At the end of the day Robert E. Lee asked Hood where his men were, to which he infamously replied “dead on the field.” The Texas Brigade had suffered around 60% casualties.
One of the Brigade’s proudest moments came during the Battle of Gettysburg when Hood and his men were chosen to taken the difficult terrain at Devil’s Den. Hood himself was wounded early in the assault when a shell exploded near him, injuring his left arm.
Although Hood would never regain use of his arm, his men took Devil’s Den after intense fighting and severe casualties. However, the Texans finally met their match when they were forced back after attacking Little Round Top.
Late War and Legacy
After Hood recovered, he and his brigade were transferred to the West, where they fought at Chickamauga. The Texans played a crucial role yet again by leading Longstreet’s assault against a gap in the Union line.
Although this was a turning point in the battle that led to the Confederate victory, Hood received another severe injury and had to have his right leg amputated. Although Hood would return to battle, this was the last time he directly led the brigade. However, they kept the nickname “Hood’s Brigade.”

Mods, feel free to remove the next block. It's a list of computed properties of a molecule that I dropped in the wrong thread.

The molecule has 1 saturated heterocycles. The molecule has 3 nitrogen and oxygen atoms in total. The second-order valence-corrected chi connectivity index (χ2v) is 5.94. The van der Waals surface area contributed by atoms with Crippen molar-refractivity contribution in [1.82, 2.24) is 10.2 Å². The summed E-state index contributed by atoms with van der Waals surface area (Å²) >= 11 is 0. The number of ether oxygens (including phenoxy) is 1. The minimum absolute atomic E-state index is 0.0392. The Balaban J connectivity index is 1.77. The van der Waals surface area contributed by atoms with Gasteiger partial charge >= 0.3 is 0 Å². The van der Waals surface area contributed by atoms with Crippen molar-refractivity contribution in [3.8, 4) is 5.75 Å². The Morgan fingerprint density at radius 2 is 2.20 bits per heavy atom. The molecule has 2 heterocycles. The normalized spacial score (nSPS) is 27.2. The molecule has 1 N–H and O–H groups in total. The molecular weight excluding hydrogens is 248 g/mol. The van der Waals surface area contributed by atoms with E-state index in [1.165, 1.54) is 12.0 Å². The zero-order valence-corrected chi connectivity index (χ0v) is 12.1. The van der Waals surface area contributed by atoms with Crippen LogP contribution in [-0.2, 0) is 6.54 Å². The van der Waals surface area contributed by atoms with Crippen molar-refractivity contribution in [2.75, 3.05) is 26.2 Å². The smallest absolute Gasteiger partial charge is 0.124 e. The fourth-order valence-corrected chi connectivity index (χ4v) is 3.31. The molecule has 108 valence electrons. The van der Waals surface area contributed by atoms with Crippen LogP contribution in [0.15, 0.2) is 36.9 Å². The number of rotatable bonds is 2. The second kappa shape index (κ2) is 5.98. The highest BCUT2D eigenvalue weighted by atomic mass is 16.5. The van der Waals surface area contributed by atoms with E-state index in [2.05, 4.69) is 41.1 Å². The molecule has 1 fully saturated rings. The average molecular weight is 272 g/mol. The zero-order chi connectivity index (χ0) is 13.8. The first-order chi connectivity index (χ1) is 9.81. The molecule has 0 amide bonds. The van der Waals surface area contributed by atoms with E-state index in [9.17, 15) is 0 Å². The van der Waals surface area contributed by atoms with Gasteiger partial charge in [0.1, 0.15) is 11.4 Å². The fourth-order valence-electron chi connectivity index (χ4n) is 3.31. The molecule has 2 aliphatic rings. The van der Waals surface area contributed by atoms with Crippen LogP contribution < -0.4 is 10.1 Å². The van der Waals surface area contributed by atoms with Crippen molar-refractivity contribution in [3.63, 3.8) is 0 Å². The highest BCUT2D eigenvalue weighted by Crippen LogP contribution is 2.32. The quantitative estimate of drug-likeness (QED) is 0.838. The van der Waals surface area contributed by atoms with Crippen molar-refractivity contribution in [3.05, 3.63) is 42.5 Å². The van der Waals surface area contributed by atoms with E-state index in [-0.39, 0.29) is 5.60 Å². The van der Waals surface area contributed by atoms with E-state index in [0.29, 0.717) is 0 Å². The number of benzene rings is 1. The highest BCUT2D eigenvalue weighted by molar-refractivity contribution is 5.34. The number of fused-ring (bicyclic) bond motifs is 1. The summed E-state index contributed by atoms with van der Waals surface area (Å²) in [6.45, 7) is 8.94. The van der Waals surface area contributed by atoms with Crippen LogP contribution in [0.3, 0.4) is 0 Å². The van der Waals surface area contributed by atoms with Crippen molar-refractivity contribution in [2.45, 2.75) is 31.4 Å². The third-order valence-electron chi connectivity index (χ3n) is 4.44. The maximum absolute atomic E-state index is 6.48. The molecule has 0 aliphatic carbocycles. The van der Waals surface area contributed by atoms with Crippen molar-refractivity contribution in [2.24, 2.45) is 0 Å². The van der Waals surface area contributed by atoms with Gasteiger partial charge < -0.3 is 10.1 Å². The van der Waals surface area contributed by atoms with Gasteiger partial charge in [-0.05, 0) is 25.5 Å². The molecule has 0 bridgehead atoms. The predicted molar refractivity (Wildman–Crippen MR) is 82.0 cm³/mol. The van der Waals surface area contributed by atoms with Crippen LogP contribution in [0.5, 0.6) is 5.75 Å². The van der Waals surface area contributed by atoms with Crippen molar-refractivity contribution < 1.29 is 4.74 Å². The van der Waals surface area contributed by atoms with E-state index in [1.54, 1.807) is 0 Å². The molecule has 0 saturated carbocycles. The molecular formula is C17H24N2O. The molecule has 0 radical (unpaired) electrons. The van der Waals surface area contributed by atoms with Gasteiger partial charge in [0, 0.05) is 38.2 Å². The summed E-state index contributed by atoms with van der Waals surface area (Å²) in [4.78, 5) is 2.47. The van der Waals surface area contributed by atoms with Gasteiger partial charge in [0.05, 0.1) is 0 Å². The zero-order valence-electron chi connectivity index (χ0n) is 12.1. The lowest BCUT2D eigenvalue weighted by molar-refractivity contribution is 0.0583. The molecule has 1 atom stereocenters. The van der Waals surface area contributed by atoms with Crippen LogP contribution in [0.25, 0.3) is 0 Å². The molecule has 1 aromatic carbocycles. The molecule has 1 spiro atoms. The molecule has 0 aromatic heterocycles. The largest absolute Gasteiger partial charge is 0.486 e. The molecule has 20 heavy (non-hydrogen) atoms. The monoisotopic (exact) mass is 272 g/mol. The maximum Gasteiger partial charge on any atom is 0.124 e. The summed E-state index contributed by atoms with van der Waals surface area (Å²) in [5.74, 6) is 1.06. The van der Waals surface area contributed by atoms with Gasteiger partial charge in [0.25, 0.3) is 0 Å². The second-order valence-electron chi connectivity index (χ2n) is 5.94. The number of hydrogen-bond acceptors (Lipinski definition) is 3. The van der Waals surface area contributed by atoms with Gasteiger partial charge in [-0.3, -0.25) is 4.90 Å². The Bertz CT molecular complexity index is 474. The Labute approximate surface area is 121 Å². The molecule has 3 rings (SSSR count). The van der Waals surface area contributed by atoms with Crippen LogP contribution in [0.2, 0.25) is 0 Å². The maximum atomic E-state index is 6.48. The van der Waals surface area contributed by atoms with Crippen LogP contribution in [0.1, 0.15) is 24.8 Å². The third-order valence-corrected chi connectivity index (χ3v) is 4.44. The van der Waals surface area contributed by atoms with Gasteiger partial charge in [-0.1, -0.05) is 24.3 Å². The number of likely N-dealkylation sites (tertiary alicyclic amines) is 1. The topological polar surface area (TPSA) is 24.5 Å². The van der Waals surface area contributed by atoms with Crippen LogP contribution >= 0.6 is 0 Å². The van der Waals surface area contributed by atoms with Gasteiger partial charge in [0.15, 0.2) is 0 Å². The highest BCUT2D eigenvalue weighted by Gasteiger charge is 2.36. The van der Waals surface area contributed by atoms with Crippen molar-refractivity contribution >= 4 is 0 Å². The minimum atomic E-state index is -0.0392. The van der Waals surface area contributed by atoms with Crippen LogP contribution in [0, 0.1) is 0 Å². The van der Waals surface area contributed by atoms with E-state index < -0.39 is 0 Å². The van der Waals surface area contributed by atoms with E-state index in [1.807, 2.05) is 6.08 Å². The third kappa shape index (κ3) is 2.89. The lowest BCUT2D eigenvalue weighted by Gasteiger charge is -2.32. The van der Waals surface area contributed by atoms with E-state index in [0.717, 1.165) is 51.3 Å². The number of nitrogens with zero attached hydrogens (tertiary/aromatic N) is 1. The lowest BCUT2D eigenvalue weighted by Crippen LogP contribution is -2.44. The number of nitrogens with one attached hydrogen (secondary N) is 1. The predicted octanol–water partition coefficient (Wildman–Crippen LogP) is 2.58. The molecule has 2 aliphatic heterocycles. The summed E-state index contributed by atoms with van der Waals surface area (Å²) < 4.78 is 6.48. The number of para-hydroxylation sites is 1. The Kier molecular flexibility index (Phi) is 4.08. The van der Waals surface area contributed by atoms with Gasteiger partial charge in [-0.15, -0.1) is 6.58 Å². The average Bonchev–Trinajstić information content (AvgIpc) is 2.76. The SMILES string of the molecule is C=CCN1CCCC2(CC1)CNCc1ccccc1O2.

The brigade took part in the sieges of Chattanooga and Knoxville, but returned to Virginia in February 1864. Under the command of General John Gregg the Texas Brigade arrived just in time to prevent the Confederate forces from breaking at the Wilderness.
Robert E. Lee was so happy to see their arrival that he rode up to them and began to personally lead their advance. However, the Texans objected, grabbing the reins to his horse and telling him that the risk was too great. Lee eventually relented at Longstreet’s behest.
By the surrender at Appomattox, the Texas Brigade had become one of the most legendary units in the Confederate Army. Out of 4,400 men, only around 600 remained to surrender with Robert E. Lee.
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Rightfully remembered alongside the Stonewall Brigade and Hampton’s Legion, the Texas Brigade formed one of the elite units of the Confederate Army and played crucial roles in many major battles.
Including some battles where they were held in reserve, they took part in nearly every conflict in the Eastern theater. For a brigade that started the war without even having enough guns for all of its men, the Texans performed better than they had any reason to.